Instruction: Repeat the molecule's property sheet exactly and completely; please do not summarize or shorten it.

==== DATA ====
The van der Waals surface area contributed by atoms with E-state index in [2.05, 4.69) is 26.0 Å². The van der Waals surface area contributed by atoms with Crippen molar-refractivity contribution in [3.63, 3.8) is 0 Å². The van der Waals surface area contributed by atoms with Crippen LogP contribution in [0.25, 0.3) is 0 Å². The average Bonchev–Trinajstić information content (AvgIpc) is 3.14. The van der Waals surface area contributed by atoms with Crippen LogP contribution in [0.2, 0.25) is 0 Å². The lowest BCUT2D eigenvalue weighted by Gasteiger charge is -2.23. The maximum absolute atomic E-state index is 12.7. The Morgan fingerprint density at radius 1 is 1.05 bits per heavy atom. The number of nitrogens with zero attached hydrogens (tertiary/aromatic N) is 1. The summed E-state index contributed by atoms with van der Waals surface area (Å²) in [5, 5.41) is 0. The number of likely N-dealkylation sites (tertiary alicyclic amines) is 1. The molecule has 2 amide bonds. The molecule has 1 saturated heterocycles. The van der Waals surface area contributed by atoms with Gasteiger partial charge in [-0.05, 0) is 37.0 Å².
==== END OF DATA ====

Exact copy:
The van der Waals surface area contributed by atoms with E-state index in [2.05, 4.69) is 26.0 Å². The van der Waals surface area contributed by atoms with Crippen molar-refractivity contribution in [3.63, 3.8) is 0 Å². The van der Waals surface area contributed by atoms with Crippen LogP contribution in [0.25, 0.3) is 0 Å². The average Bonchev–Trinajstić information content (AvgIpc) is 3.14. The van der Waals surface area contributed by atoms with Crippen LogP contribution in [0.2, 0.25) is 0 Å². The lowest BCUT2D eigenvalue weighted by Gasteiger charge is -2.23. The maximum absolute atomic E-state index is 12.7. The Morgan fingerprint density at radius 1 is 1.05 bits per heavy atom. The number of nitrogens with zero attached hydrogens (tertiary/aromatic N) is 1. The summed E-state index contributed by atoms with van der Waals surface area (Å²) in [5, 5.41) is 0. The number of likely N-dealkylation sites (tertiary alicyclic amines) is 1. The molecule has 2 amide bonds. The molecule has 1 saturated heterocycles. The van der Waals surface area contributed by atoms with Gasteiger partial charge in [-0.05, 0) is 37.0 Å².